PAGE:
Include a whale-watching cruise when planning a trip to Boston

Art Weber

        It’s a good bet that when someone mentions a trip to Boston it’s a surprise if they sing the praises of whale cruises out of Boston Harbor.
        The fact is, Boston Harbor has easy access to one of the absolute best places in the world to look for whales. It’s pretty much a slam dunk to see whales on the watches out of Boston Harbor. The cruises venture not far offshore to the Stellwagen Bank National Marine Sanctuary, 842 square miles of relatively shallow water at the mouth of Massachusetts Bay.
        It’s one of the world’s best and most active marine sanctuaries, alive with whales, dolphins, seabirds and other marine life.
        The day-to-day variables include what kinds of whales you can see, how many and for how long, how close they approach, their behavior and the weather. Trips are fully guaranteed; if you don’t see a whale, you get a ticket for another cruise.
        The aquarium’s Whale Watch Cruise is available March through November.
        “The best variety of whales is typically early in the season,” said Tony LaCasse, media relations director for New England Aquarium.
        “For the trips in March and April you often have to be a bit hardy. Temperatures, winds, and waves can all be a factor,” Tony said. “I’d say mid-May to mid-June is always a good time. In June, the numbers slow down but we consistently see whales. Late July and August are great months; the water can be like glass.”
        Their Watch success is all about the availability of food, and whales need lots of it. Stellwagen is not only rich, but rich in the right stuff. Humpback whales, for example, love sand lance, a bottom-dwelling fish that burrows into the mostly sand and gravel bottom of the reserve.
        “Sand lance is Godiva chocolate to humpback whales,” Tony said.
        You see them from big, wide-beam 400-passenger catamarans that are stable, fast and comfortable, with three outside viewing decks. And you see the whales with the assurance that they conduct their trips, which average 3.5 to four hours long, in accordance with responsible whale watching practices.
        Heidi Hansen, one of two naturalists on board the New England Aquarium’s Whale Watch boat for a trip two years ago, commented on a cruise in late May.
        “You know it’s great when you can’t decide what was the best part,” she said. For her, that day was like meeting with old friends. The naturalists and crew know many of these whales; they see them year after year and know them well enough to give them names.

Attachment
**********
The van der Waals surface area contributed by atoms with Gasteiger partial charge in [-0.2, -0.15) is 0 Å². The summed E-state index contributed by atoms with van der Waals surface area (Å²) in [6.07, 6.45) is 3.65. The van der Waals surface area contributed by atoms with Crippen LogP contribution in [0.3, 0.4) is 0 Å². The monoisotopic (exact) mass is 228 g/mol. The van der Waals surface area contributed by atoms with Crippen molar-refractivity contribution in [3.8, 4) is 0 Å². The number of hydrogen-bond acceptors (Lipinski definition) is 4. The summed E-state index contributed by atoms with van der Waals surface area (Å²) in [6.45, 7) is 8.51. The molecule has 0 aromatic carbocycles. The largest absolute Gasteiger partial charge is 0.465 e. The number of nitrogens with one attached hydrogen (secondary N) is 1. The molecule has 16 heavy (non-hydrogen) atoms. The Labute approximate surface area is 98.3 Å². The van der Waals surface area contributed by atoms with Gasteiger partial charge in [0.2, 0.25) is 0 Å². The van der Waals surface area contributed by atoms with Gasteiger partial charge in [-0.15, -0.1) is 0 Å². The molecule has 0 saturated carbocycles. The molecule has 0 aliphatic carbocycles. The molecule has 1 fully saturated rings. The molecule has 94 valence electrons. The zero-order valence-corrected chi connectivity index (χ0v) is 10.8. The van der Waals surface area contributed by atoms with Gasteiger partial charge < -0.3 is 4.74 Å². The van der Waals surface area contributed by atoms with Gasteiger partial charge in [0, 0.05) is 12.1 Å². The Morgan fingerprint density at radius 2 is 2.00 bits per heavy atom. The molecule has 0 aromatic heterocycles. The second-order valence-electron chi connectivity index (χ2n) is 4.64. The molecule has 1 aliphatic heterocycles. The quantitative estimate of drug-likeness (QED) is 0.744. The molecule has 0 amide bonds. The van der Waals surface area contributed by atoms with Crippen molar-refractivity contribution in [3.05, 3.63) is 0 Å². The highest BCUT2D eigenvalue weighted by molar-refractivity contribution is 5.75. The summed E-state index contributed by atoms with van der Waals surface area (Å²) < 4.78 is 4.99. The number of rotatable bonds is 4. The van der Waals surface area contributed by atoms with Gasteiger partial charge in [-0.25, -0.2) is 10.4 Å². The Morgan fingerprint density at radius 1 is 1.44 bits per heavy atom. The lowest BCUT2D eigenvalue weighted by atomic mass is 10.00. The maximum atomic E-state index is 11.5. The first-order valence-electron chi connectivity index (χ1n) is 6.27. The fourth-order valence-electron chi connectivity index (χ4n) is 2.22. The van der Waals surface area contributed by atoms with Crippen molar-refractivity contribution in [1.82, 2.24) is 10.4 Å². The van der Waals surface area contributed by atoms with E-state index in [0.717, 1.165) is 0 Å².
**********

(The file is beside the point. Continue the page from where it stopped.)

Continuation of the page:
While they take the time to educate and introduce passengers to the world of whales, they’re also about research. They take photos and keep records on what they see, note the behaviors they observe, and, by identifying unique markings on the underside of the tails, monitor individual whales.
        It’s all important. In recent years, humpback whales off the East Coast have been dying at an alarming rate and researchers want to know why. Of particular importance is recording any sightings of the rare Northern right whale, a species that, sadly, is on the edge of extinction.
        “We started the day with a group of humpback whales including Nile, Milkyway, Firefly and others, who did a couple bouts of bubble net feeding.” Heidi said.
        A total 19 humpback whales, each about the size of a school bus, were observed feeding on that three-hour watch, with plenty of extra bonuses. Among the other large whales that can be seen at Stellwagen are the blue whale, the finback, sperm whale, minke, sei, and the right whale. Eight smaller whale species, such as the pilot and beluga, have also been observed.
        It can be an incredible experience. Top it off with a meal at nearby historic Union Oyster House on the harbor front, America’s oldest restaurant.
        For more information visit


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